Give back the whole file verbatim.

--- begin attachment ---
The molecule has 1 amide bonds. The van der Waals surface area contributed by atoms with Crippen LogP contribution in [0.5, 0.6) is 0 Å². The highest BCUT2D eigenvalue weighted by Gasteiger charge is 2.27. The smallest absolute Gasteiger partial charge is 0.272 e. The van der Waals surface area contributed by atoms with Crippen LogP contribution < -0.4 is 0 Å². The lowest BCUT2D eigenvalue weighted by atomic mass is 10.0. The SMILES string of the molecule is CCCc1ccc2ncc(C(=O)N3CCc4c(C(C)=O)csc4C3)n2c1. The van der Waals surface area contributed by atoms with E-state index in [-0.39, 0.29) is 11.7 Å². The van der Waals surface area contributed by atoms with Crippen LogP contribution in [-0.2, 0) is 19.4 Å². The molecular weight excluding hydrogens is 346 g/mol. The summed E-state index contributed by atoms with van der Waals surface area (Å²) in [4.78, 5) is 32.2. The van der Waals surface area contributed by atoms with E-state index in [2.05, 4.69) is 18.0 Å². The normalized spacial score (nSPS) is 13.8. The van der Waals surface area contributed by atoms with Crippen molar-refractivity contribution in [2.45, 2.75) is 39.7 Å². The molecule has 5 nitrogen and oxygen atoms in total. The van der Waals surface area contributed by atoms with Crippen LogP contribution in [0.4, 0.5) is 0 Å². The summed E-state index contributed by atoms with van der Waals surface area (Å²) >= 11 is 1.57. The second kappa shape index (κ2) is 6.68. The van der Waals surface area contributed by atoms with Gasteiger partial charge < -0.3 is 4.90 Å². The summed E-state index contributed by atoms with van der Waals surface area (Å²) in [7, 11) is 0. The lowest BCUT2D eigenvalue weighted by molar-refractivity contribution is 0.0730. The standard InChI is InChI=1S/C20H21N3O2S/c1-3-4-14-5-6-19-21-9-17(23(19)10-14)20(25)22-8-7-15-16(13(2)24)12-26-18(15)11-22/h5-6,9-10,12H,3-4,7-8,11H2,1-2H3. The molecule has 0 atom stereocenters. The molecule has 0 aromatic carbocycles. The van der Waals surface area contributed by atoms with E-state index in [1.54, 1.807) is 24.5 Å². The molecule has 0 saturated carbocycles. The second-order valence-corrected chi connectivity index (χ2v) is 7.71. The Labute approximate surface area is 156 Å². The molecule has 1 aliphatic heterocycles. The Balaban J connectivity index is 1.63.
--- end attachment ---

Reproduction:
The molecule has 1 amide bonds. The van der Waals surface area contributed by atoms with Crippen LogP contribution in [0.5, 0.6) is 0 Å². The highest BCUT2D eigenvalue weighted by Gasteiger charge is 2.27. The smallest absolute Gasteiger partial charge is 0.272 e. The van der Waals surface area contributed by atoms with Crippen LogP contribution < -0.4 is 0 Å². The lowest BCUT2D eigenvalue weighted by atomic mass is 10.0. The SMILES string of the molecule is CCCc1ccc2ncc(C(=O)N3CCc4c(C(C)=O)csc4C3)n2c1. The van der Waals surface area contributed by atoms with E-state index in [-0.39, 0.29) is 11.7 Å². The van der Waals surface area contributed by atoms with Crippen LogP contribution in [-0.2, 0) is 19.4 Å². The molecular weight excluding hydrogens is 346 g/mol. The summed E-state index contributed by atoms with van der Waals surface area (Å²) in [4.78, 5) is 32.2. The van der Waals surface area contributed by atoms with E-state index in [2.05, 4.69) is 18.0 Å². The normalized spacial score (nSPS) is 13.8. The van der Waals surface area contributed by atoms with Crippen molar-refractivity contribution in [2.45, 2.75) is 39.7 Å². The molecule has 5 nitrogen and oxygen atoms in total. The van der Waals surface area contributed by atoms with Crippen LogP contribution in [0.4, 0.5) is 0 Å². The summed E-state index contributed by atoms with van der Waals surface area (Å²) >= 11 is 1.57. The second kappa shape index (κ2) is 6.68. The van der Waals surface area contributed by atoms with Gasteiger partial charge < -0.3 is 4.90 Å². The summed E-state index contributed by atoms with van der Waals surface area (Å²) in [7, 11) is 0. The lowest BCUT2D eigenvalue weighted by molar-refractivity contribution is 0.0730. The standard InChI is InChI=1S/C20H21N3O2S/c1-3-4-14-5-6-19-21-9-17(23(19)10-14)20(25)22-8-7-15-16(13(2)24)12-26-18(15)11-22/h5-6,9-10,12H,3-4,7-8,11H2,1-2H3. The molecule has 0 atom stereocenters. The molecule has 0 aromatic carbocycles. The van der Waals surface area contributed by atoms with E-state index in [1.54, 1.807) is 24.5 Å². The molecule has 0 saturated carbocycles. The second-order valence-corrected chi connectivity index (χ2v) is 7.71. The Labute approximate surface area is 156 Å². The molecule has 1 aliphatic heterocycles. The Balaban J connectivity index is 1.63.